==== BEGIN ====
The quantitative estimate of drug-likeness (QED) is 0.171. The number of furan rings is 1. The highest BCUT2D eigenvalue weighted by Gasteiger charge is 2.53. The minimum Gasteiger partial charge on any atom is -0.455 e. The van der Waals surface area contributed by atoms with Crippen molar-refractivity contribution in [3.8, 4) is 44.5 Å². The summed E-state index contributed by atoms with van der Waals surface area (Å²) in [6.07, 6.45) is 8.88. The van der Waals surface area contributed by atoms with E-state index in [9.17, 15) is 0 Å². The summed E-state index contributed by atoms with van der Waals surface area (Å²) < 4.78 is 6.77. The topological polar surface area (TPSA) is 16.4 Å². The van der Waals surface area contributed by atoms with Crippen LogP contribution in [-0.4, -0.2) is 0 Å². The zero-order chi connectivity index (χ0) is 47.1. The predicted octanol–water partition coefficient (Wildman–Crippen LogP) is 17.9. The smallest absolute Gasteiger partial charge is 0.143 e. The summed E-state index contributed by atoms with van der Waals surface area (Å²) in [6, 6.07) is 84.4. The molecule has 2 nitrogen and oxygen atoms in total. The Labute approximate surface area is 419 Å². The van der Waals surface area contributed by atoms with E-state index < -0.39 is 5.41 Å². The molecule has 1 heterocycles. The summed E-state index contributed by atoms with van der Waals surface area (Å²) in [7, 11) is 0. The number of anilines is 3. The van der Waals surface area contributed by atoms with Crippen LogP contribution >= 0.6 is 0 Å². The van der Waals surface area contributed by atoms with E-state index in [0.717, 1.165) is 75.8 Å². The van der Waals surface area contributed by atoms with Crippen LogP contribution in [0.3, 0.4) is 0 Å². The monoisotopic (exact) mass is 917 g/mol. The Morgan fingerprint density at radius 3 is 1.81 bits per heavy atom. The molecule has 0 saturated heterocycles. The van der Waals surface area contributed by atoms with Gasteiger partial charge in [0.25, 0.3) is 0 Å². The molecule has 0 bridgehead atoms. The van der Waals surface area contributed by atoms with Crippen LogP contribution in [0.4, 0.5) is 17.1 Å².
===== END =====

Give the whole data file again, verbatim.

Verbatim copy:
The quantitative estimate of drug-likeness (QED) is 0.171. The number of furan rings is 1. The highest BCUT2D eigenvalue weighted by Gasteiger charge is 2.53. The minimum Gasteiger partial charge on any atom is -0.455 e. The van der Waals surface area contributed by atoms with Crippen molar-refractivity contribution in [3.8, 4) is 44.5 Å². The summed E-state index contributed by atoms with van der Waals surface area (Å²) in [6.07, 6.45) is 8.88. The van der Waals surface area contributed by atoms with E-state index in [9.17, 15) is 0 Å². The summed E-state index contributed by atoms with van der Waals surface area (Å²) < 4.78 is 6.77. The topological polar surface area (TPSA) is 16.4 Å². The van der Waals surface area contributed by atoms with Crippen LogP contribution in [-0.4, -0.2) is 0 Å². The zero-order chi connectivity index (χ0) is 47.1. The predicted octanol–water partition coefficient (Wildman–Crippen LogP) is 17.9. The smallest absolute Gasteiger partial charge is 0.143 e. The summed E-state index contributed by atoms with van der Waals surface area (Å²) in [6, 6.07) is 84.4. The molecule has 2 nitrogen and oxygen atoms in total. The Labute approximate surface area is 419 Å². The van der Waals surface area contributed by atoms with E-state index < -0.39 is 5.41 Å². The molecule has 1 heterocycles. The summed E-state index contributed by atoms with van der Waals surface area (Å²) in [7, 11) is 0. The number of anilines is 3. The van der Waals surface area contributed by atoms with Crippen LogP contribution >= 0.6 is 0 Å². The van der Waals surface area contributed by atoms with E-state index in [0.717, 1.165) is 75.8 Å². The van der Waals surface area contributed by atoms with Crippen LogP contribution in [0.3, 0.4) is 0 Å². The monoisotopic (exact) mass is 917 g/mol. The Morgan fingerprint density at radius 3 is 1.81 bits per heavy atom. The molecule has 0 saturated heterocycles. The van der Waals surface area contributed by atoms with Gasteiger partial charge in [0.25, 0.3) is 0 Å². The molecule has 0 bridgehead atoms. The van der Waals surface area contributed by atoms with Crippen LogP contribution in [0.4, 0.5) is 17.1 Å².